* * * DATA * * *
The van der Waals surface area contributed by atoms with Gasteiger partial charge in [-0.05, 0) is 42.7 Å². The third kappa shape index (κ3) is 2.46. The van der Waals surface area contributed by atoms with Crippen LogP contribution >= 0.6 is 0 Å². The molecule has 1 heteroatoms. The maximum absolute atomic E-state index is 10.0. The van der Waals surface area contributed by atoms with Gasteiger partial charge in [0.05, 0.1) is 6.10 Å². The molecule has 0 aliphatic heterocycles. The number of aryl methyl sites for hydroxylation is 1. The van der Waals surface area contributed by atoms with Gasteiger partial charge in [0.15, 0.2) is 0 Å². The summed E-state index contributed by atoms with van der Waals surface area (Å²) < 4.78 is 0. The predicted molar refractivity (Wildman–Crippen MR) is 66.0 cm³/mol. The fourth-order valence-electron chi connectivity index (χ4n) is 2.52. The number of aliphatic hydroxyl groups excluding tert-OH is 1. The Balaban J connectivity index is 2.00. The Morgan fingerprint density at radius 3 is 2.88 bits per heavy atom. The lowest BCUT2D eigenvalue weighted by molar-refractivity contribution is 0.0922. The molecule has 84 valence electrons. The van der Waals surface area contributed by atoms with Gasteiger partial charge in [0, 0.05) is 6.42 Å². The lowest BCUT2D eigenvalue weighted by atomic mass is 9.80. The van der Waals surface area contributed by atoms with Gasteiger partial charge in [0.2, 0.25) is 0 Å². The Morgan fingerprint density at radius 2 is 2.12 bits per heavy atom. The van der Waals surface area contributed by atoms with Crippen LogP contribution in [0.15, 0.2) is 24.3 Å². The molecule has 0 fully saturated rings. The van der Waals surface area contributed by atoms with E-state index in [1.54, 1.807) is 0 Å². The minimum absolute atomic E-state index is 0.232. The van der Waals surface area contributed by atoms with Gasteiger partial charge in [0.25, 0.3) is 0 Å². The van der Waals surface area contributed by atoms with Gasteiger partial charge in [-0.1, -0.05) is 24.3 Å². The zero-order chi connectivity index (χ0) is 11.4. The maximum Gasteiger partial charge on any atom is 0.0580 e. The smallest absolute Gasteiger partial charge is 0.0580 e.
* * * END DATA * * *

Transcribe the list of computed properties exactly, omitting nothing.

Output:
The van der Waals surface area contributed by atoms with Gasteiger partial charge in [-0.05, 0) is 42.7 Å². The third kappa shape index (κ3) is 2.46. The van der Waals surface area contributed by atoms with Crippen LogP contribution >= 0.6 is 0 Å². The molecule has 1 heteroatoms. The maximum absolute atomic E-state index is 10.0. The van der Waals surface area contributed by atoms with Gasteiger partial charge in [0.05, 0.1) is 6.10 Å². The molecule has 0 aliphatic heterocycles. The number of aryl methyl sites for hydroxylation is 1. The van der Waals surface area contributed by atoms with Gasteiger partial charge in [0.15, 0.2) is 0 Å². The summed E-state index contributed by atoms with van der Waals surface area (Å²) < 4.78 is 0. The predicted molar refractivity (Wildman–Crippen MR) is 66.0 cm³/mol. The fourth-order valence-electron chi connectivity index (χ4n) is 2.52. The number of aliphatic hydroxyl groups excluding tert-OH is 1. The Balaban J connectivity index is 2.00. The Morgan fingerprint density at radius 3 is 2.88 bits per heavy atom. The lowest BCUT2D eigenvalue weighted by molar-refractivity contribution is 0.0922. The molecule has 84 valence electrons. The van der Waals surface area contributed by atoms with Gasteiger partial charge in [0, 0.05) is 6.42 Å². The lowest BCUT2D eigenvalue weighted by atomic mass is 9.80. The van der Waals surface area contributed by atoms with Gasteiger partial charge in [0.2, 0.25) is 0 Å². The Morgan fingerprint density at radius 2 is 2.12 bits per heavy atom. The van der Waals surface area contributed by atoms with Crippen LogP contribution in [0.15, 0.2) is 24.3 Å². The molecule has 0 fully saturated rings. The van der Waals surface area contributed by atoms with E-state index in [1.54, 1.807) is 0 Å². The minimum absolute atomic E-state index is 0.232. The van der Waals surface area contributed by atoms with Gasteiger partial charge in [0.25, 0.3) is 0 Å². The van der Waals surface area contributed by atoms with Gasteiger partial charge in [-0.1, -0.05) is 24.3 Å². The zero-order chi connectivity index (χ0) is 11.4. The maximum Gasteiger partial charge on any atom is 0.0580 e. The smallest absolute Gasteiger partial charge is 0.0580 e.